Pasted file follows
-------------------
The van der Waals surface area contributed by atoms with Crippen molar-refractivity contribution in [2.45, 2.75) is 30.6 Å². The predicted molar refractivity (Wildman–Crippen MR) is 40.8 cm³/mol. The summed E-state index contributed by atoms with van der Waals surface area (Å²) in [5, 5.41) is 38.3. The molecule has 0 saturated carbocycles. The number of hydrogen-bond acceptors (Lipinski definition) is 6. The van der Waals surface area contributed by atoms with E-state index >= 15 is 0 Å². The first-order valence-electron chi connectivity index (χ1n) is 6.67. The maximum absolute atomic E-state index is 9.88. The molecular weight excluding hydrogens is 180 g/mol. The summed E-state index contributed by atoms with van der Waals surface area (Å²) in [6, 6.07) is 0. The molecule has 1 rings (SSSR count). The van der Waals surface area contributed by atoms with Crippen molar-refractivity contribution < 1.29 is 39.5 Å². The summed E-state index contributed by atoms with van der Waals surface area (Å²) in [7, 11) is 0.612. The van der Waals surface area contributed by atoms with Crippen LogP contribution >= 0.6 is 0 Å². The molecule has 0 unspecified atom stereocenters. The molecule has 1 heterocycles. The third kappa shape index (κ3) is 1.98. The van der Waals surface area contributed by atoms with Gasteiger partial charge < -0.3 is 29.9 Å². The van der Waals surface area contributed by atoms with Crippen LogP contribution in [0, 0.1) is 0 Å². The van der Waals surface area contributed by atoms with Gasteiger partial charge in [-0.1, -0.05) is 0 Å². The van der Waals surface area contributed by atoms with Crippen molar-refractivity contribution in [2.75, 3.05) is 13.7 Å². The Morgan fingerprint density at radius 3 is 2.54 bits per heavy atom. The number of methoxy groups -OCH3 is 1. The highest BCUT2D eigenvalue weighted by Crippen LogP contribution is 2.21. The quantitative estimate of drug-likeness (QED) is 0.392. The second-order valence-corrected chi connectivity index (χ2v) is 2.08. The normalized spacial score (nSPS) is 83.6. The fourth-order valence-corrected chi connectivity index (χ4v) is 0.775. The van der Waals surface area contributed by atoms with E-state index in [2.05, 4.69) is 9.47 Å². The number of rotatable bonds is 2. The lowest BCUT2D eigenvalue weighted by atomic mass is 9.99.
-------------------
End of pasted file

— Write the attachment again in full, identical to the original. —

The van der Waals surface area contributed by atoms with Crippen molar-refractivity contribution in [2.45, 2.75) is 30.6 Å². The predicted molar refractivity (Wildman–Crippen MR) is 40.8 cm³/mol. The summed E-state index contributed by atoms with van der Waals surface area (Å²) in [5, 5.41) is 38.3. The molecule has 0 saturated carbocycles. The number of hydrogen-bond acceptors (Lipinski definition) is 6. The van der Waals surface area contributed by atoms with E-state index >= 15 is 0 Å². The first-order valence-electron chi connectivity index (χ1n) is 6.67. The maximum absolute atomic E-state index is 9.88. The molecular weight excluding hydrogens is 180 g/mol. The summed E-state index contributed by atoms with van der Waals surface area (Å²) in [6, 6.07) is 0. The molecule has 1 rings (SSSR count). The van der Waals surface area contributed by atoms with Crippen molar-refractivity contribution < 1.29 is 39.5 Å². The summed E-state index contributed by atoms with van der Waals surface area (Å²) in [7, 11) is 0.612. The van der Waals surface area contributed by atoms with Crippen LogP contribution >= 0.6 is 0 Å². The molecule has 0 unspecified atom stereocenters. The molecule has 1 heterocycles. The third kappa shape index (κ3) is 1.98. The van der Waals surface area contributed by atoms with Gasteiger partial charge < -0.3 is 29.9 Å². The van der Waals surface area contributed by atoms with Crippen LogP contribution in [0, 0.1) is 0 Å². The van der Waals surface area contributed by atoms with Gasteiger partial charge in [-0.1, -0.05) is 0 Å². The van der Waals surface area contributed by atoms with Crippen molar-refractivity contribution in [2.75, 3.05) is 13.7 Å². The Morgan fingerprint density at radius 3 is 2.54 bits per heavy atom. The number of methoxy groups -OCH3 is 1. The highest BCUT2D eigenvalue weighted by Crippen LogP contribution is 2.21. The quantitative estimate of drug-likeness (QED) is 0.392. The second-order valence-corrected chi connectivity index (χ2v) is 2.08. The normalized spacial score (nSPS) is 83.6. The fourth-order valence-corrected chi connectivity index (χ4v) is 0.775. The van der Waals surface area contributed by atoms with E-state index in [2.05, 4.69) is 9.47 Å². The number of rotatable bonds is 2. The lowest BCUT2D eigenvalue weighted by atomic mass is 9.99.